Ilya Kovalchuk Traded to Capitals from Canadiens for 2020 3rd-Round Pick

Scott Polacek@@ScottPolacekFeatured Columnist

Montreal Canadiens forward Ilya Kovalchuk (17) skates during the second period of an NHL hockey game agisnst the Buffalo Sabres, Thursday, Jan. 30, 2020, in Buffalo, N.Y. (AP Photo/Jeffrey T. Barnes)
Jeffrey T. Barnes/Associated Press

The Washington Capitals added depth to their offense prior to Monday's trade deadline, announcing they had traded their third-round pick in the 2020 NHL draft to the Montreal Canadiens for left winger Ilya Kovalchuk.

The Capitals noted the Canadiens will retain 50 percent of Kovalchuk's salary. The 36-year-old is only under contract through the remainder of the season and makes $700,000 in 2019-20.

Pierre LeBrun of TSN suggested "every dime counts for the cap-challenged [Capitals]" and pointed out the Canadiens are on the hook for approximately $76,000 of Kovalchuk's salary the rest of the way.

Washington will be the veteran's third team of the season. The Los Angeles Kings placed him on waivers in December, and Thomas Williams of Yahoo Sports Canada noted the two sides were "in a standoff since his disappointing on-ice play after signing his three-year, $18.75-million deal last summer" prior to the move.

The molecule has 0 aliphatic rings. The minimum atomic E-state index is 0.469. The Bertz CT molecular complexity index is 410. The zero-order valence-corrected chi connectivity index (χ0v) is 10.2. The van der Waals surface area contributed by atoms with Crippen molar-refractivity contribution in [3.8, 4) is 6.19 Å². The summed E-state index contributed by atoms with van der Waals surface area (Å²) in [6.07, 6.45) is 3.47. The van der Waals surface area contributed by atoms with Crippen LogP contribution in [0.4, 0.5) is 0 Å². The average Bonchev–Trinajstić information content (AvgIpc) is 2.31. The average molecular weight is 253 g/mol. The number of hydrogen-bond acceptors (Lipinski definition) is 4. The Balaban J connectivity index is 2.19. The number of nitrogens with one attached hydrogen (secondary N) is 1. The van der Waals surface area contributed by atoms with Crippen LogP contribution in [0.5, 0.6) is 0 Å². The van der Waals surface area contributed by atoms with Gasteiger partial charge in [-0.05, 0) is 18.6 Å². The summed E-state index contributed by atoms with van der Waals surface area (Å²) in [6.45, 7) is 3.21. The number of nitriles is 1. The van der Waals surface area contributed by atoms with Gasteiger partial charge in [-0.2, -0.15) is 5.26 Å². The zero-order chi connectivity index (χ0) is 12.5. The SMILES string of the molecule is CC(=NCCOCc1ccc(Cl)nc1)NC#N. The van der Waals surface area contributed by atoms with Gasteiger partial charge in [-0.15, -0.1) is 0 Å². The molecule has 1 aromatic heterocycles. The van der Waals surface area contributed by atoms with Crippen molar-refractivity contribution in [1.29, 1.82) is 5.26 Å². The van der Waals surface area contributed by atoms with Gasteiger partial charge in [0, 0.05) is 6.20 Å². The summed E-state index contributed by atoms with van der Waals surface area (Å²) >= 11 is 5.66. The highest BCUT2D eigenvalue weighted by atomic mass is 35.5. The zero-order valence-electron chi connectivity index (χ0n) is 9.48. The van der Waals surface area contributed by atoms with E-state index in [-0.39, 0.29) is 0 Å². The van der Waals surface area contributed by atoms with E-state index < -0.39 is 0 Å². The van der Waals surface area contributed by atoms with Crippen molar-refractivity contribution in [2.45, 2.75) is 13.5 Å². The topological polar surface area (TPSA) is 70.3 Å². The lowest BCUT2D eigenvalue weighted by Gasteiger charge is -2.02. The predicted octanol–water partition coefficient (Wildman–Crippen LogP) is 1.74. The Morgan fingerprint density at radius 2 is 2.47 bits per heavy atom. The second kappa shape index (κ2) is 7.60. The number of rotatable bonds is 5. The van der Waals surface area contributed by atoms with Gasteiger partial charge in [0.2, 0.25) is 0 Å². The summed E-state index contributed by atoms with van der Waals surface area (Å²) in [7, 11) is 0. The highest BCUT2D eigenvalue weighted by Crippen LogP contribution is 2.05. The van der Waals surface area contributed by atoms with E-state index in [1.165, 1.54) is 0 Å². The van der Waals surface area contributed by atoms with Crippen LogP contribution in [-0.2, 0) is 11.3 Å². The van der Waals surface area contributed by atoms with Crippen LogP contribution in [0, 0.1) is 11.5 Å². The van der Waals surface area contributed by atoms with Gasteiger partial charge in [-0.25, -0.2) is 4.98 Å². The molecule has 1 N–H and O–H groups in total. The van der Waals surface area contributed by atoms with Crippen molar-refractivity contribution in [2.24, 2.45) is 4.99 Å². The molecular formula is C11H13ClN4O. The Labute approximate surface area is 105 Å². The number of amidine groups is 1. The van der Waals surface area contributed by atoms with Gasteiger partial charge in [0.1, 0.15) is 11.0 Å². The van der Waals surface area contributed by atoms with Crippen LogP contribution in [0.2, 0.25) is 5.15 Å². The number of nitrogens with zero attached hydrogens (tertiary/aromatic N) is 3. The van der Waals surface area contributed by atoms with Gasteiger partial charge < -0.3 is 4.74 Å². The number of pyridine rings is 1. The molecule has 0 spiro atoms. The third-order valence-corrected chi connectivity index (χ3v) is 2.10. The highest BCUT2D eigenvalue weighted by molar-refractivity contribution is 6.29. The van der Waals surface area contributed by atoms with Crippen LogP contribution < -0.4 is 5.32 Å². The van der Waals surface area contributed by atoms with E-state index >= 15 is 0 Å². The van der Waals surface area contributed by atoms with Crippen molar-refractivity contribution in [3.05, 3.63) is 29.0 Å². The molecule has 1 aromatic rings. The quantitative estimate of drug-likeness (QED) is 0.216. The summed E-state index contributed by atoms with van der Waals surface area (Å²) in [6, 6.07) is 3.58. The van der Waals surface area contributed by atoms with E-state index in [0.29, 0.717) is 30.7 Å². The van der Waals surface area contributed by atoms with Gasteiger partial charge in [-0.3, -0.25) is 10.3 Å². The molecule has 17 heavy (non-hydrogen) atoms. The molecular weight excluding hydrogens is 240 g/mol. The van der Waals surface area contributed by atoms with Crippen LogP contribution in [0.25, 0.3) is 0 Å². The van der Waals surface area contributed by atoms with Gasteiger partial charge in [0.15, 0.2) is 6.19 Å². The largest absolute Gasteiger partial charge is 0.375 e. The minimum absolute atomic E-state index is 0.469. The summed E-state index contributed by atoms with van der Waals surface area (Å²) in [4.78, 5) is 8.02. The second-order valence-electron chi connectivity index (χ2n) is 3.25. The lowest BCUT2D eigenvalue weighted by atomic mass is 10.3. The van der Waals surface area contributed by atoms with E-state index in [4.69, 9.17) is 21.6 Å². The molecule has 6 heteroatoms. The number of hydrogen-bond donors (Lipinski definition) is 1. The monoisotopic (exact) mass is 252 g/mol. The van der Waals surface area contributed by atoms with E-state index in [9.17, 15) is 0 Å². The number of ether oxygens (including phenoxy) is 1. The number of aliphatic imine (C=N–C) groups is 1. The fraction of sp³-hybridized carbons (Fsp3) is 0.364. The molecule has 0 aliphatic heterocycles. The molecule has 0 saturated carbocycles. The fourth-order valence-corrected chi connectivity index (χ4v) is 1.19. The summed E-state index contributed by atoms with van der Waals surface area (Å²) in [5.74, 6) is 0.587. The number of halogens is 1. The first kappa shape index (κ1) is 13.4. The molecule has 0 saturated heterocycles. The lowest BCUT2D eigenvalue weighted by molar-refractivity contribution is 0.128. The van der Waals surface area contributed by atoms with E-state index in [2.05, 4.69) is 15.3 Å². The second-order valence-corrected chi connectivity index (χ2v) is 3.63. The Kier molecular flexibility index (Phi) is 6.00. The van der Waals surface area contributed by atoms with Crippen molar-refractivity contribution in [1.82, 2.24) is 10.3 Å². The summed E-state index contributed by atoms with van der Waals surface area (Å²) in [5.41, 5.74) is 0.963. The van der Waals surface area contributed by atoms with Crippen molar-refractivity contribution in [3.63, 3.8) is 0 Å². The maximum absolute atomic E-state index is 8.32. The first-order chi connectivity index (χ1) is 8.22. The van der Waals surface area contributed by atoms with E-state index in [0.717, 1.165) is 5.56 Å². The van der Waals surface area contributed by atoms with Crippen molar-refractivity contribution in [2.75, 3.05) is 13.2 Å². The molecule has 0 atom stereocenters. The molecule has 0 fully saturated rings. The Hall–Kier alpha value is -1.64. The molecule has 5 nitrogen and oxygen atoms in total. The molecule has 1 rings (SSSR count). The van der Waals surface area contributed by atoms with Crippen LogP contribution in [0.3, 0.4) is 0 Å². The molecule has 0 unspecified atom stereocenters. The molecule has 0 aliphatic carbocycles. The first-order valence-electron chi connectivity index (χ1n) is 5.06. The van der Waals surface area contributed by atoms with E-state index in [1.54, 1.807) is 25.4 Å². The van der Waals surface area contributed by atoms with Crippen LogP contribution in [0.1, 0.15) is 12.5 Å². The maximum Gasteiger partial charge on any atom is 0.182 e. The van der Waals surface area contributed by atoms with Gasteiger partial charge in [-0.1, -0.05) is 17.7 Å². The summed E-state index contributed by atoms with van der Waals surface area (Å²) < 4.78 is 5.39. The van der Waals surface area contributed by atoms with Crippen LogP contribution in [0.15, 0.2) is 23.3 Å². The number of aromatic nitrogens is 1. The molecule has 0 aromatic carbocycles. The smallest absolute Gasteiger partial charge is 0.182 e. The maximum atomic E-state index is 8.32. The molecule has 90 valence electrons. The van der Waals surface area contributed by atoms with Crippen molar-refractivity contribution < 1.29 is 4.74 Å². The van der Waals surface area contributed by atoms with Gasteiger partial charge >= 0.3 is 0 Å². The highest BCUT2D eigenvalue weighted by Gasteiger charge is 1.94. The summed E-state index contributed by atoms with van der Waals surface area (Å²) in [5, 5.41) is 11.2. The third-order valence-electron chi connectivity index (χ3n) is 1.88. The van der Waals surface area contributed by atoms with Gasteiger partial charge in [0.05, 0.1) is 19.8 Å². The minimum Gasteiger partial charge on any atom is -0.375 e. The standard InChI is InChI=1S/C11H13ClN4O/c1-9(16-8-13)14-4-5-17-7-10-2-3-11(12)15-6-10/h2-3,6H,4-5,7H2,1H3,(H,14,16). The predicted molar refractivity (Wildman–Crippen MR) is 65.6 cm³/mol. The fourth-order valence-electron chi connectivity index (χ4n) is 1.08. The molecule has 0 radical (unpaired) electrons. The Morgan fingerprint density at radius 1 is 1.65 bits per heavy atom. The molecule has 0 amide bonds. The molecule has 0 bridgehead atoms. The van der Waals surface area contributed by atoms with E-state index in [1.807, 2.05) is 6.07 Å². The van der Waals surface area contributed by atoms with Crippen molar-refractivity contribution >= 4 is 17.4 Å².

While the Canadiens have won their past two games, they are eight points out of the final wild-card spot in a deep Eastern Conference. This move allows them to salvage something in return for Kovalchuk before he potentially leaves this offseason.

The 36-year-old has appeared in 39 games for the Kings and Canadiens this season and has 22 points on 13 assists and nine goals. He finished the 2018-19 season with 34 points in his first NHL campaign since 2012-13, and the hiatus came because he joined SKA Saint Petersburg in his native Russia.

Kovalchuk was a two-time All-Star in his prime prior to his departure for Russia. He also won the Maurice Richard Trophy as the league's top goal scorer (41) while playing for the Atlanta Thrashers in 2003-04.

Washington will not receive that version of the playmaker, but he can still provide veteran leadership and scoring depth for the Metropolitan Division leaders as they pursue a second Stanley Cup championship in three years.

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